All events started with an intro to call everyone into the hall, followed by a background loop which was played while people on stage said some words, concluded by the announcement jingle for the particular event, including a short bit of Evilbot talking.
About the game
Safety First! is a dual stick physics puzzler in which you have to fix broken electric wires using your magical yellow repair liquid (myrl). Can you beat all 30 levels?
How to play
Control the feet of your character with left and right thumb sticks (use a gamepad!). Make sure to assign adequate controls in the setup dialogue, they are preconfigured on windows for that one particular popular gamepad.
Deploy your magical yellow repair liquid (myrl) using the “action” button.
If you fail a level 10 times, you can skip a level using the “cheat” button.
After you beat 10 and 20 levels, additional game modes become unlocked which provide new challenges.
Coronoid is a demo by animator Alexander Lehmann for which I’ve had the luck of being responsible for the soundtrack. Alex is probably best known for his work on music videos and infographics.
The demo scored first place at NVScene 2015. Have a look (and listen!) for yourself:
The demo was about a third done when I got a video capture by Alex, presynced to a clicktrack. My task basically was to do “whatever I want and what I think is fitting”, a total luxury I usually don’t have when doing commercial audiowork, so I happily embraced the challenge. I reencoded the video to have a keyframe distance of one frame (so I could skip around it freely in Cubase), and got to it. It quickly turned out not to be your ordinary demo or music video due to its abstract nature, but its “stellar” aesthetics were quite apparent. I decided to go for something with a wide, atmospheric sound on a fundament of electronic music and also tried to integrate some synced sound effects. The fact that Alex prepared what he had so far using a clicktrack with well defined BPM helped a lot with getting started.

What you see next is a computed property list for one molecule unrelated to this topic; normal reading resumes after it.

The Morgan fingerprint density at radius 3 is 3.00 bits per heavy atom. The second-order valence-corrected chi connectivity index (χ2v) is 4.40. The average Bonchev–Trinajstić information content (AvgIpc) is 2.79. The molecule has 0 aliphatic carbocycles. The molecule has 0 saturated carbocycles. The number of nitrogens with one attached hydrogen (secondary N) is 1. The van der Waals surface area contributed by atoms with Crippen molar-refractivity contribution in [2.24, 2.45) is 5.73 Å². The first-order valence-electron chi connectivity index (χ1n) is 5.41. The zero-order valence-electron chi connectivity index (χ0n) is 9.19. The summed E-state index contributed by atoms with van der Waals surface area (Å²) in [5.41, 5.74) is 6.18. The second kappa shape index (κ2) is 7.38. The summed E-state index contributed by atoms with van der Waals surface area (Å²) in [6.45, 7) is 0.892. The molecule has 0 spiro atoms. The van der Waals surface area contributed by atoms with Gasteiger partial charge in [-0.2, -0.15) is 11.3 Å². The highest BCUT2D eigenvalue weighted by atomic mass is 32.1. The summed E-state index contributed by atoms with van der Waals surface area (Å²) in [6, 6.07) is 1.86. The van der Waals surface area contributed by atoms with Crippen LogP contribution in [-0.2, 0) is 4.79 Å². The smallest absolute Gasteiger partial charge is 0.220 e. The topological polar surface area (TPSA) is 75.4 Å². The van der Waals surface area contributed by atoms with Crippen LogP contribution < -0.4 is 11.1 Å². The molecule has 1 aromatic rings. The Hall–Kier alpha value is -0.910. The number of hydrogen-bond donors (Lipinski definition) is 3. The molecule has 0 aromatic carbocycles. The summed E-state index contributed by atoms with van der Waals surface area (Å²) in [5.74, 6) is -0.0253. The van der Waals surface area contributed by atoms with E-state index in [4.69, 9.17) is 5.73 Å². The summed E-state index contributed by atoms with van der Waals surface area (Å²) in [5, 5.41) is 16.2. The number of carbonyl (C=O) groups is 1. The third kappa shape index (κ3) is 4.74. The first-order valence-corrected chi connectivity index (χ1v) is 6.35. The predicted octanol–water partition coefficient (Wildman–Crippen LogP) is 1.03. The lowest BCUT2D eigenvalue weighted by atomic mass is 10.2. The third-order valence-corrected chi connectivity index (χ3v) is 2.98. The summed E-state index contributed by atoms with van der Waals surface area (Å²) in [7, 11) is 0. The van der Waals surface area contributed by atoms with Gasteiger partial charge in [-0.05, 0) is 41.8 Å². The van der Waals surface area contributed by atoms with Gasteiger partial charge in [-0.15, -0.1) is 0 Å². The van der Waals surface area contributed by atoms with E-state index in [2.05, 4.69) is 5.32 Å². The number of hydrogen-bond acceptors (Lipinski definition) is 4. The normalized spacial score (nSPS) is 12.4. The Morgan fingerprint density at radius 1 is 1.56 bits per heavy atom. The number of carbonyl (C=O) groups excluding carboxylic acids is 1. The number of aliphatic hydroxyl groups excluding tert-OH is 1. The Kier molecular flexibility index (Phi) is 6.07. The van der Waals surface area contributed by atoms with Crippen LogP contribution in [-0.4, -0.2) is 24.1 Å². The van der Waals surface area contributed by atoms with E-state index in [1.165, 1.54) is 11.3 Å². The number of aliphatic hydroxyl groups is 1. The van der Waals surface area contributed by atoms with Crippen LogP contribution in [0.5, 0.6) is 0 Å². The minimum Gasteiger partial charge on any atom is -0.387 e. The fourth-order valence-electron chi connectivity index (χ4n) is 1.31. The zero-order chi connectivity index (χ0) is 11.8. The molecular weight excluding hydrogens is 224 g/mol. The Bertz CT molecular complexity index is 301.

Alex asked me to extend the soundtrack further beyond what was there in the visuals, in order to provide some inspiration for him to continue. At this stage, the demo ended before the “dive” scene, right after the “fusing” of those asteroid like things. there was no conclusion whatsover. I then tried to give the soundtrack a massive twist, making it more rythmic and changing aesthetics to a more rock music defined theme. What I had in mind was to give the demo a more substantial look and reinterpreting the already established, abstract elements in a more tangible context.
As it turned out, Alex didn’t like electric guitars. Also, he provided new visuals including the whole “dive” segment of the demo, ending just
before the landscape scene which was later to follow.
Obviously, the guitar-injected soundtrack didn’t work at all with that kind of progression, so I threw it all away and decided to come up with something else entirely. As I’ve already written, I’m a big friend of going meta and turning the whole thing around halfway through. If you want to see it that way, that’s a cheap trick for creating an element of surprise (which often works), but as it turns out abandoning that idea was the right choice here – getting the story right and consistent within the soundtrack was the way to go.
In my new approach I tried to stay within the bounds I already created within the soundtrack, evolving it, rather than replacing it. Having attached discernible sound signatures to recurring visual elements helped with that. Instead of speeding the thing up, I once more focussed on the visuals and did the exact opposite, creating a slowdown up the point of slowing down time progression during the “dive” part of the demo, reinforcing that slowdown idea by adding a massive “heartbeat” like beat, ultimately coming to a full stop (a “sonic black hole”) utilizing a recording of myself breathing in.